The Marsh Arabs
by Wilfred Thesiger
Dutton, 242 pp., $6.50
Do we need another poetic appreciation of the Arabs by an eccentric Englishman when the French Canadians are crying for justice, when Rhodesia and South Africa are what they are? The answer, I think, is that we do. Wilfred Thesiger’s extreme eccentricity more or less prevents him from writing a great book. Even V. S. Pritchett, in his admiring review in the New Statesman, admits that “the final virtue of this book is its feeling for landscape.” But Thesiger’s moral vision is at least as strong as his esthetic vision, his sympathies are warm and precise, and his energy impressive. This is still another of those absorbing records of panoramic action whose centers must be reconstructed by imagination and their relevance by analogy. But it has considerably more than more charm for anyone who can forgo the brilliancies of the Lawrences, T. E. and D. H., in return for qualities closer to those of a first-rate anthropologist, lesser than Lévi-Strauss, but better than most.
The films are making travel writing obsolete; it is entering the last phase of its Byzantine era, resorting to subtleties of simplicity so acute as to persuade even Mr. Pritchett, no simpleminded traveler himself, that Thesiger, in contrast to Doughty, Burton, T. E. Lawrence, and Philby, is “simple, humane, wishes to be outside the machine age, and likes to be with the people because they have found contentment.” Thesiger’s very strenuous, hard-won simplicity is a way of seeing, no longer a claim to superiority. As an Englishman among Arabs in the age of Suez, he feels the burden of proof to be on himself. The contentment of his marsh-dwelling Iraqui Madan, plagued by fire, flood, and drought, by savage wild boars, water and bug-borne diseases, arrogant and extortionate sheiks, by government hostility, and the unsettling lure of city education and easy city money—such “contentment” has to be one of those utopian visions that come to life only in minds as thoroughly trained to hardship, observation, and introspection as Mr. Thesiger’s.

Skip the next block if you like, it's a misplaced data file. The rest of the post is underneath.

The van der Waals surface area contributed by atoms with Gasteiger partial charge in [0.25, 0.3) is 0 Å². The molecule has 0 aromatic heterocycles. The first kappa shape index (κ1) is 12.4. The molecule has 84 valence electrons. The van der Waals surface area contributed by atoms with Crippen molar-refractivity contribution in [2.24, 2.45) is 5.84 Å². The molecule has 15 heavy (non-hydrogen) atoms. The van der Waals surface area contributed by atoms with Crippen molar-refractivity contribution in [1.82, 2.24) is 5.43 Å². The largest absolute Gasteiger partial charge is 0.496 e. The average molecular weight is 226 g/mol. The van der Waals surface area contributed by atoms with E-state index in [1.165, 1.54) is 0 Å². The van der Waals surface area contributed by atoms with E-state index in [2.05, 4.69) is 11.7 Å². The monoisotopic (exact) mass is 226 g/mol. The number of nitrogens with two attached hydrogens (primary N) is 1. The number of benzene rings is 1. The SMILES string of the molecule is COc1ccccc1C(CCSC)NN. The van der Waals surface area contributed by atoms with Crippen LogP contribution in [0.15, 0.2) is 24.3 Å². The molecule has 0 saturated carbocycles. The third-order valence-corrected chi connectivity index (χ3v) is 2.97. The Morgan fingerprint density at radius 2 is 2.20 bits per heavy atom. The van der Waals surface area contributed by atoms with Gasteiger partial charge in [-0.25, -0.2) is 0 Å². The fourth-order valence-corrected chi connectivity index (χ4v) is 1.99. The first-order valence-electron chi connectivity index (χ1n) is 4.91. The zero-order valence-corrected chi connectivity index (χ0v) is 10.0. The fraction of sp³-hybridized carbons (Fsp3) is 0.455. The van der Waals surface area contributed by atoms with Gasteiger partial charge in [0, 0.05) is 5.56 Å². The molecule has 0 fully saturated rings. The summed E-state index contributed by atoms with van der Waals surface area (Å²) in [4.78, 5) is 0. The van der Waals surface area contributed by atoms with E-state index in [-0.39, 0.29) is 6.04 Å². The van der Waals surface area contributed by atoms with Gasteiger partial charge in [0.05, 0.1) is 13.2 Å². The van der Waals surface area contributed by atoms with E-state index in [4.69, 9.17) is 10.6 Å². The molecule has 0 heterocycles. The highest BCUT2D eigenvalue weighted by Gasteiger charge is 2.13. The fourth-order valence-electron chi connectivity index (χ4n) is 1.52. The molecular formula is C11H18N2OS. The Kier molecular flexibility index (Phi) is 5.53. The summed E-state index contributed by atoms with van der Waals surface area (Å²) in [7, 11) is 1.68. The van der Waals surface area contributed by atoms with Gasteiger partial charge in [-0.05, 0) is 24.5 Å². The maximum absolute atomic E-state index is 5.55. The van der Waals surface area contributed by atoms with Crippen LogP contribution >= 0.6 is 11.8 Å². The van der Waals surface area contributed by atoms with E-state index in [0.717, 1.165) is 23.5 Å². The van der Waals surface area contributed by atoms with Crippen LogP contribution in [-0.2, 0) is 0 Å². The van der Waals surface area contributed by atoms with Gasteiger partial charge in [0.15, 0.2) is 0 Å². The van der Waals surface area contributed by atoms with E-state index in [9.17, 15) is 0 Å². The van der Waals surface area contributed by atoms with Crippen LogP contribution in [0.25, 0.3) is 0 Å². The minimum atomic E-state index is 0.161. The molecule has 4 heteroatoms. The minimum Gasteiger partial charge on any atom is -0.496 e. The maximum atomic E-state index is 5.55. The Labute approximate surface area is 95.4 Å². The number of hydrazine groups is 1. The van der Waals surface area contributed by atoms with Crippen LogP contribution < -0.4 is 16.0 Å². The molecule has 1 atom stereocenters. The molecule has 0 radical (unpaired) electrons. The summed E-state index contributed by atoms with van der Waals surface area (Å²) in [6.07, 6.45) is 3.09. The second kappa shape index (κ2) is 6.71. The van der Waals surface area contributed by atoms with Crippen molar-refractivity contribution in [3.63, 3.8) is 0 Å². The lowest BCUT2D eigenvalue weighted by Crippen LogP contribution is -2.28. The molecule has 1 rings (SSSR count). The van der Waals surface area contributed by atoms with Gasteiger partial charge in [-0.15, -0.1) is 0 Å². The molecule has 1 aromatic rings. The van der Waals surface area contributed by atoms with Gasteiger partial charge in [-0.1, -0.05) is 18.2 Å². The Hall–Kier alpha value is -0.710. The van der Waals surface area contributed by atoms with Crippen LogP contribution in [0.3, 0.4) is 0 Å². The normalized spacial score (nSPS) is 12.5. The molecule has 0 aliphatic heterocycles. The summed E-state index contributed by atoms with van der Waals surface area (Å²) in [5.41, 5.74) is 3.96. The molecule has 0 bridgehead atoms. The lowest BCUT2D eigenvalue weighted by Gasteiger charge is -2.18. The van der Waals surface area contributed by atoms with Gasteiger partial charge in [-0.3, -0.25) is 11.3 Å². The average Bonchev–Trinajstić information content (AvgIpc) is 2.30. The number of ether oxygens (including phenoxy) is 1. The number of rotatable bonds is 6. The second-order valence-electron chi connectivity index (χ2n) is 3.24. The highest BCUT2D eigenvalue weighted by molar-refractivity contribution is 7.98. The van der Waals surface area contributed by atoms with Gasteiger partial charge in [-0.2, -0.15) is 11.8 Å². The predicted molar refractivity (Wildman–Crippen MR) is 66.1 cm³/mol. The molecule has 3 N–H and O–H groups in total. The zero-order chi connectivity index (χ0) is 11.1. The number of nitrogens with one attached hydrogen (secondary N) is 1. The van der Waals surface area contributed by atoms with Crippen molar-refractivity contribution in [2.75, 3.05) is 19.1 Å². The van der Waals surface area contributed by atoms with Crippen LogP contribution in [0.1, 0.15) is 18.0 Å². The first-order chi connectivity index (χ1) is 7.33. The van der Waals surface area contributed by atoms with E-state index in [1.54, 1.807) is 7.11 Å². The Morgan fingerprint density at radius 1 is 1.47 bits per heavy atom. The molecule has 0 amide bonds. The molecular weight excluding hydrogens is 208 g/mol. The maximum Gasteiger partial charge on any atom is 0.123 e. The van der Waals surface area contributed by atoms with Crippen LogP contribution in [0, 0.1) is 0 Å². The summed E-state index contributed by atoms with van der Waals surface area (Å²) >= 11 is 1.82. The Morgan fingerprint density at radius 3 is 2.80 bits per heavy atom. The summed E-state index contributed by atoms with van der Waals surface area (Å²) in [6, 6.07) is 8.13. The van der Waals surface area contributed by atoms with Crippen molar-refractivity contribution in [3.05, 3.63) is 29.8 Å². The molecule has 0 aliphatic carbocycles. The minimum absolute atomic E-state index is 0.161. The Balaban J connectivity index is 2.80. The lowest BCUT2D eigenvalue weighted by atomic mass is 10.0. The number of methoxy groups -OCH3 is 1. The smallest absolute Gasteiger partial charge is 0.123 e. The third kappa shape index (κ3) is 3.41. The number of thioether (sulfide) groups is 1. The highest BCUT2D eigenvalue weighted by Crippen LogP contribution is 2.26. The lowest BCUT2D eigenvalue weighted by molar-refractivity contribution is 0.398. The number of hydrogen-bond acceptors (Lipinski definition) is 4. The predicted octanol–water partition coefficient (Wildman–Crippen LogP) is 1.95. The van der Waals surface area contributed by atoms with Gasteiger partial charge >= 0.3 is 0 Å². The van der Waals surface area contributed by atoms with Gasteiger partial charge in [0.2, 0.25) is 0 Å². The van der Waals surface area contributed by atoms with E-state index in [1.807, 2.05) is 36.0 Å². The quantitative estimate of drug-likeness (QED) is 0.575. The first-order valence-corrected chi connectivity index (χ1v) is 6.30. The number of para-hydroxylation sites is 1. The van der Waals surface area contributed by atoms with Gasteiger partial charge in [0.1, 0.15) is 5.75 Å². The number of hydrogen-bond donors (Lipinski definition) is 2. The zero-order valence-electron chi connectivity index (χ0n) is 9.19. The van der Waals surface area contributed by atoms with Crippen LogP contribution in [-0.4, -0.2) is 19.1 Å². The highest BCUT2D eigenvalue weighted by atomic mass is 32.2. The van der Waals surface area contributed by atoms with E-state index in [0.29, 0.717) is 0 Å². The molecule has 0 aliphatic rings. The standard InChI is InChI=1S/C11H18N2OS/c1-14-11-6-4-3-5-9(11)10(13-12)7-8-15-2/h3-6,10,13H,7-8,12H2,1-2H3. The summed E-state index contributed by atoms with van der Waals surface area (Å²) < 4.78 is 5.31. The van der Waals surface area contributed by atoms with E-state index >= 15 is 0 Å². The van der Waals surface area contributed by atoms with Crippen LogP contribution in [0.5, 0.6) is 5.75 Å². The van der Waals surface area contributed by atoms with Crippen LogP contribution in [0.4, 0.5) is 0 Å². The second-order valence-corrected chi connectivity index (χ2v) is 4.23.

To describe a book as variously committed as this one as mere travel writing does it an injustice. We think we know too much about Arabophilia, we lean too much on the callow hindsight of a Terence Rattigan in his play about Lawrence. A book like Thesiger’s earlier Arabian Sands is greeted by the trumpet-bray of Lowell Thomas—”one of the most fabulous books ever to come out of the most fabulous part of our planet”—and we wait with cynical amusement for the inevitable exposé. Homosexuality of some kind, of course—we are sure of that; but what other twists of fate or temperament, frustrations, inhibitions, regressions, or resentments could have sent so gifted a man to the marshes of the Tigris and Euphrates to spend no less than seven years alone among the rag-tag remnants of Arab tribes whose natural dignity and skill in constructing handsome basketwork houses do not hide the fact that they were never much …